Electoral College tie would expose ridiculous system
Published: Tuesday, October 30, 2012
Updated: Tuesday, October 30, 2012 22:10
With the election coming soon, everyone is talking about who they think is going to win the presidential race, with some even guessing who will get the electoral votes from each state. Personally, I hope Obama and Romney tie.
As is commonly known, the percentage of the popular vote that each candidate gets actually does not matter. What matters is whether they win a majority of the Electoral College. As each state receives the same number of Electoral College votes as it has members of Congress, and the District of Columbia gets three votes, there are a total of 538 votes. Once a candidate has locked down 270 votes, he's the next president.
Most of the time, the candidate with the most electoral votes also has the most popular votes. But due to the nature of the Electoral College, every once in a while its winner actually receives fewer votes than his opponent. This has happened in 1876, 1888, and most memorably, in 2000.
But this year, some pundits think that the candidates may actually tie. In an article entiteld, “An Electoral College tie – and what it would mean,” the Washington Post's Aaron Blake outlines dozens of scenarios where Obama and Romney could finish with 269 votes each. He claims that the most likely scenario is that “Obama wins New Hampshire, Ohio and Wisconsin, while Romney carries Colorado, Florida, Iowa, Nevada, North Carolina and Virginia.”
What happens in the case of an Electoral College tie? The Twelfth Amendment outlines the process – the House of Representatives (the one taking office in January 2013) votes for the president, with each state delegation casting one vote together. The Senate then votes for the vice president, with each senator casting one vote. If current projections are accurate, Republicans will control the House and Democrats will control the Senate. With this method of choosing our leaders, a Romney-Biden administration is the most likely outcome as long as there are no backroom deals.
Now, I'm not saying I think a Romney-Biden administration would be preferable to one under Obama-Biden or Romney-Ryan. It may lead to a great deal of conflict and paralyze the government. Or it could lead to a refreshing amount of cooperation between the two major parties. As an Electoral College tie has never occurred, it's impossible to tell what would happen. But a split-party administration in the modern era would be incredibly interesting, to say the least.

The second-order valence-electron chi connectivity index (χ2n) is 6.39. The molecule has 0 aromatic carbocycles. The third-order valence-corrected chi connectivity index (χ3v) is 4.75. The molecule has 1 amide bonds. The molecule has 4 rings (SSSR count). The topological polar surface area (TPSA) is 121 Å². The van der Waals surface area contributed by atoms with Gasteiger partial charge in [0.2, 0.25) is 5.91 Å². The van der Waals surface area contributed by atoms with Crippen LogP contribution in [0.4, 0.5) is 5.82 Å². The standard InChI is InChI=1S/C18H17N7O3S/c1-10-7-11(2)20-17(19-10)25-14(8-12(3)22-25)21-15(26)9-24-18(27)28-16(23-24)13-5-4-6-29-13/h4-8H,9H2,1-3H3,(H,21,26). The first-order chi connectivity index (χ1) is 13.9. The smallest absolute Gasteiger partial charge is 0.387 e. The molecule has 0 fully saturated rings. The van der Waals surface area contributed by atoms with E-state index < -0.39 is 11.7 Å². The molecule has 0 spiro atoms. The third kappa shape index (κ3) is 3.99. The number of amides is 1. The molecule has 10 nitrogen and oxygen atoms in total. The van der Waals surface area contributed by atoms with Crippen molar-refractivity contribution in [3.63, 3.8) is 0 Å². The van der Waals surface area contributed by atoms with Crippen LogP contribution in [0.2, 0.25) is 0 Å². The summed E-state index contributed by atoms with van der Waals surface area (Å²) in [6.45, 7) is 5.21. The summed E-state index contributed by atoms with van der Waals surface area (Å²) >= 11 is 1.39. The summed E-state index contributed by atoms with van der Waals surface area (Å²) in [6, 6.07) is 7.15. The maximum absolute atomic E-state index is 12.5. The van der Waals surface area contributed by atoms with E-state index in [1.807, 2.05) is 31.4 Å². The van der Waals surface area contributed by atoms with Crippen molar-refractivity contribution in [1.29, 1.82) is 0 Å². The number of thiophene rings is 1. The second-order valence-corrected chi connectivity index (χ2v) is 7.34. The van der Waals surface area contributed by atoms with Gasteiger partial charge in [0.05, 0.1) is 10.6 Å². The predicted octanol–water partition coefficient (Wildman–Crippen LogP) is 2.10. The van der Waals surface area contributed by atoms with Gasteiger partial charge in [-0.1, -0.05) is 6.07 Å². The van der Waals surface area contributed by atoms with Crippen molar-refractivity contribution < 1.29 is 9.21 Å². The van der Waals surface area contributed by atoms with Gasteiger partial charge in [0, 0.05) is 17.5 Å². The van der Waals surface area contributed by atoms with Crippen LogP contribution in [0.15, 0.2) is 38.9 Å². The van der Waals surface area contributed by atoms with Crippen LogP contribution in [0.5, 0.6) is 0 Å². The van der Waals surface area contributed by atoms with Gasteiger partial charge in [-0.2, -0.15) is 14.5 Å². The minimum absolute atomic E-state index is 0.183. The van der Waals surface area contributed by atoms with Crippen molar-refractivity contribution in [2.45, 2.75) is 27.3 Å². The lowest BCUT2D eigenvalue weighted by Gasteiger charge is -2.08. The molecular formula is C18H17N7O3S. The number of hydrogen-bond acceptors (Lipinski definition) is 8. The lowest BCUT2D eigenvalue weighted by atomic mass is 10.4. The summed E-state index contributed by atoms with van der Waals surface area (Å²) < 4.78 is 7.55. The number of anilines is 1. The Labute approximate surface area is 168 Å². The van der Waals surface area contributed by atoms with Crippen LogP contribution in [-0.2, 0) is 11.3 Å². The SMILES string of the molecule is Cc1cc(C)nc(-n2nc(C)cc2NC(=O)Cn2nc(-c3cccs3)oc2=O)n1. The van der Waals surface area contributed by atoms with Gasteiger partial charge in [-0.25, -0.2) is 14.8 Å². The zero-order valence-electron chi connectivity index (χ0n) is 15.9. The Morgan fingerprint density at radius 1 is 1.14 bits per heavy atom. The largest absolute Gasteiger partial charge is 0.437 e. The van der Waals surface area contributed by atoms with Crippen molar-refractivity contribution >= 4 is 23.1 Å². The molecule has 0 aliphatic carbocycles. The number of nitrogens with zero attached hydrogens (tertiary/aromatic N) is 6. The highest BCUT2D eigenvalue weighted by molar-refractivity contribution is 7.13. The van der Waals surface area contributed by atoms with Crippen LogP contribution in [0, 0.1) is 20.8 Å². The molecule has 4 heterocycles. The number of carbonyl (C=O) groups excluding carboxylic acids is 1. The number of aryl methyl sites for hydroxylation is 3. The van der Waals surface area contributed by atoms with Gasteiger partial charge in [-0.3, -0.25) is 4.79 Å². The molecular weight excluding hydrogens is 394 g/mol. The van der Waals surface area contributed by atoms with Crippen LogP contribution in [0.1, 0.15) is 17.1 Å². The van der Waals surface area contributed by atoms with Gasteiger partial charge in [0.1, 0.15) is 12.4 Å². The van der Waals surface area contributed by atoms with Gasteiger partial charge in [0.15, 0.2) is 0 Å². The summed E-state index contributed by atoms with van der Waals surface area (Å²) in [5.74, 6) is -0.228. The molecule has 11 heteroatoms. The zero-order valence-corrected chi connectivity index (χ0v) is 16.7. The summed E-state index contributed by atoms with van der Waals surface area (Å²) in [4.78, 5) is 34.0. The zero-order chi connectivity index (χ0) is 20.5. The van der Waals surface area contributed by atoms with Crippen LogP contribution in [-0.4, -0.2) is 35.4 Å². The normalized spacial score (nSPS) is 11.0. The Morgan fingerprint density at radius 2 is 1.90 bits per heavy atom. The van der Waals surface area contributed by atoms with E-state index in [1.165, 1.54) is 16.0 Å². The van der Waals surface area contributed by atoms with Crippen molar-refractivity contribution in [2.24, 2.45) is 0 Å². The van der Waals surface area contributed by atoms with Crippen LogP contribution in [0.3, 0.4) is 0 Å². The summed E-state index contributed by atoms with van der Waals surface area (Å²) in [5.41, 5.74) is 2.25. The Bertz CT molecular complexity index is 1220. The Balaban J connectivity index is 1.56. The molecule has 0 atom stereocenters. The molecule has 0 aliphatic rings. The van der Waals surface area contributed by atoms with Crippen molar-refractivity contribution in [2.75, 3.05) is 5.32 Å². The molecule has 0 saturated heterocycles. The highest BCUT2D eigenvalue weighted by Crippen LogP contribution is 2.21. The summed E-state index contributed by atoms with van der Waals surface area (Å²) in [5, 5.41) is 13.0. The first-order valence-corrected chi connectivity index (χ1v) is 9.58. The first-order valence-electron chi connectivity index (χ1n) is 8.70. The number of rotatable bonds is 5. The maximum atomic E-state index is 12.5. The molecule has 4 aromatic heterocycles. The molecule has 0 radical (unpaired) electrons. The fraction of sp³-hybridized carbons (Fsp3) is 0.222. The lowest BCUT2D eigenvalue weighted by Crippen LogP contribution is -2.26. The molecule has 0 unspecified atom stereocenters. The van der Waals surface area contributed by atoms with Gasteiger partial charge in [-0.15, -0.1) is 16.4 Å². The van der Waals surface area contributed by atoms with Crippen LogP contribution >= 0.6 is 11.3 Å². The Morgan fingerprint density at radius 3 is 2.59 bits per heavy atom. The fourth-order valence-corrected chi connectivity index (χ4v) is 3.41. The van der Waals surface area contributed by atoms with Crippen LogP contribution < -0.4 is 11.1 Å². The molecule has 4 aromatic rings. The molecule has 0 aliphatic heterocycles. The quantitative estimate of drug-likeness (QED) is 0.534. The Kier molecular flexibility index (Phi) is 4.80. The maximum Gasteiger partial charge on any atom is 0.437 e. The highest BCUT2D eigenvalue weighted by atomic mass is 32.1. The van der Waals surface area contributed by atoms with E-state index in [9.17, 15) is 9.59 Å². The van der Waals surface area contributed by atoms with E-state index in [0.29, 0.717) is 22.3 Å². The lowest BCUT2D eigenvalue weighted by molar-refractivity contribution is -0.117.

But the real reason I hope there is an Electoral College tie is to demonstrate how crazy our current system is. While everyone knows about the Electoral College, and no one seems to actually like it, there has never been a widespread push for real reform. Almost everyone thinks the Electoral College is stupid, but few are passionate enough to do anything about it.
The Electoral College has a great deal of mildly negative effects. Under the current system, candidates from both major parties focus a majority of their efforts on swing states, where the election is close. Safe states for either party, including the heavily Democratic California and the heavily Republican Texas, are largely ignored by presidential campaigns.
This also creates inequalities in federal spending, which incumbents typically direct towards swing states in order to curry favor with the states' voters. Safe states, including Connecticut, lose out in this system and receive fewer federal dollars for contracts and other projects.
There is also the obvious problem with American citizens' votes carrying different weights. When the number of Electoral College votes per state is divided by the state's population, citizens' votes in densely populated states like Texas and Florida are worth less than 1/3 the votes of citizens in states like Wyoming or Vermont. It's common sense, and a core tenet of our national values, that everyone's vote should count the same.
An Electoral College tie would be an unprecedented event in American history. While it may lead to four years of conflict in the White House, it could also lead to the much-needed abolition of the Electoral College. And that would be worth it.